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Fram the Deacon's Desk: November
This month we continue with the history of the diaconate in the early church.  We left off in the early second century at the point where the church had established three offices — the episkopos or superintendent, the presbyteros or elder, and the diakonos or representative/agent.  These offices would grow into bishop, priest, and deacon as we call them today.  How these offices changed and grew was a process that occurred over the next three or four centuries.  While this process happened in different ways, in different places, and at different times, there were several significant trends that grew with time. Gradually, these trends came to be accepted by the church as a whole.
The first of these trends is the “mono-episcopate.”  The function of the superintendent, or president, of a church being vested in one individual seems to have come to be the norm by the start of the second century. Each individual church had its own episkopos, but the trend was towards only one per church.  This individual was assisted by a council of elders, and by deacons.  The three orders were separate and permanent. One order was not a prerequisite for any other.  Each was elected to its office. This did not exclude, for example, a presbyteros or a diakonos from being elected as episkopos, but being a presbyteros or a diakonos was not required.  
The second trend started in Rome.  It is there we see the beginning of the practice of having one bishop for a city with presbyters in charge of local churches.  And in Rome we also see the practice of limiting the number of deacons and the deacons becoming the staff or advisers of the single bishop. This system was well established in Rome by the middle of the third century when Pope Sixtus II was captured with his seven deacons in 258.  Rome by that time had one bishop and had limited the number of deacons to seven to administer each of the seven districts of Rome.  It was common by this time for the popes to be elected from one of the deacons.  This tradition continued for some time.  The most prominent example is Pope Gregory the Great, who was a deacon when elected pope in 590. This Roman model was not followed everywhere, but it set an important precedent.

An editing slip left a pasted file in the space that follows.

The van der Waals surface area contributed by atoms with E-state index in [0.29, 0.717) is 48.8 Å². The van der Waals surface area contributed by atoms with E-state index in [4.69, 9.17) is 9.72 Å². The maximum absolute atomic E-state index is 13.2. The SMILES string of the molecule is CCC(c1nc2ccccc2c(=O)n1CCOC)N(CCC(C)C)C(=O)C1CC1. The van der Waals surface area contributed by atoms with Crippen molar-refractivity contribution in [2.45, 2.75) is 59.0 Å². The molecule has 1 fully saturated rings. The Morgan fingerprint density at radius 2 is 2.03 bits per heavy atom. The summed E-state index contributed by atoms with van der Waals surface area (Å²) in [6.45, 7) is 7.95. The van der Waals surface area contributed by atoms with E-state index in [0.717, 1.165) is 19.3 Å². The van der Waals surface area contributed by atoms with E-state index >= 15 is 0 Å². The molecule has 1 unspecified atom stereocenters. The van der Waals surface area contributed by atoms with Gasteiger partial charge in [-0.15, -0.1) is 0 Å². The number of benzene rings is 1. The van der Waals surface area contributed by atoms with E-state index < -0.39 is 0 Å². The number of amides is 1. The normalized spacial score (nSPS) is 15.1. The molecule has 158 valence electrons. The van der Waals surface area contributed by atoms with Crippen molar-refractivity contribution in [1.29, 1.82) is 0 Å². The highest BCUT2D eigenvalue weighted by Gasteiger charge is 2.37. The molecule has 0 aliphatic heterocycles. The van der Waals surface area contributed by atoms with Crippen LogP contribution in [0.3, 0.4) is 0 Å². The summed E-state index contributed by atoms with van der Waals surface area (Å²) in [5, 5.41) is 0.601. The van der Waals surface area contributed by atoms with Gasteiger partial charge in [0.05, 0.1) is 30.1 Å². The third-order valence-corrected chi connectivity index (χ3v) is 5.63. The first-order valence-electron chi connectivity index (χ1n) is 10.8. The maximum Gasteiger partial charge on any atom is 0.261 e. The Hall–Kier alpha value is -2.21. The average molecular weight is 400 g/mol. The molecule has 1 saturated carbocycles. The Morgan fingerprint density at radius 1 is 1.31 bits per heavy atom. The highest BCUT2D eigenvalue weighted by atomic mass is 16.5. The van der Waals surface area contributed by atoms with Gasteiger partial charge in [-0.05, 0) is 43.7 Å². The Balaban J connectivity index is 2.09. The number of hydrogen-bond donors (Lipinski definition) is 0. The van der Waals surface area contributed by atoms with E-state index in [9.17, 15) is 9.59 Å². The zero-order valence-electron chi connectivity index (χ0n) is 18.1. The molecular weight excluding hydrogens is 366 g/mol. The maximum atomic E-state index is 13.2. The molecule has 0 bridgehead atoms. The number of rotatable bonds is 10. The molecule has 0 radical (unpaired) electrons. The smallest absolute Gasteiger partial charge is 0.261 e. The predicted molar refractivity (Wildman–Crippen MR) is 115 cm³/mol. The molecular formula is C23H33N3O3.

The third significant trend has its roots in the growth of the church.  In the year 260 the Emperor Gallienus issued the Edict of Toleration which ended the official persecutions of the church. This caused the church to grow more rapidly. The Edict of Milan in 313 issued by the Emperor Constantine went even further. It disestablished paganism as the official religion and restored to the Christian churches the property that had been seized from them or repaid them for the property. In 325, shortly after unifying the western and eastern empires under his control, Constantine summoned the Council of Nicaea to deal with the Arian heresy which threatened to split the church.  The emperor did not want another split in his empire which was rapidly become more and more Christian.  We associate the Council of Nicaea with the creed it promulgated and which we say every Sunday.  But several other significant actions were taken by the council. The council issued twenty decisions or Canons. Canon 18 decreed that when a bishop did not preside at the Eucharist, this job was to fall to the priests and not to deacons. This decision was necessitated by the fact that the church had become more and more hierarchal like the empire it was now accepted by. As in Rome, more bishops were now in charge of cities or areas, not individual churches. Dioceses had started to be established and metropolitans or archbishops had appeared.  In making this change, the bishops had passed most but not all (the right to ordain was retained by the bishops) of the liturgical duties to the priests whose numbers grew rapidly. The diaconate gradually grew smaller in number.
This caused the last and fourth trend. The diaconate became largely (but not exclusively) a step towards ordination as a priest.  By the start of the middle ages, few persons were ordained to the diaconate alone.  There were exceptions, but not many.  The most famous permanent deacon of the middle ages is Saint Francis of Assisi.

The diaconate would remain like this for over a thousand years. Next month, the growth of the modern diaconate.
Last Published: October 24, 2012 1:46 PM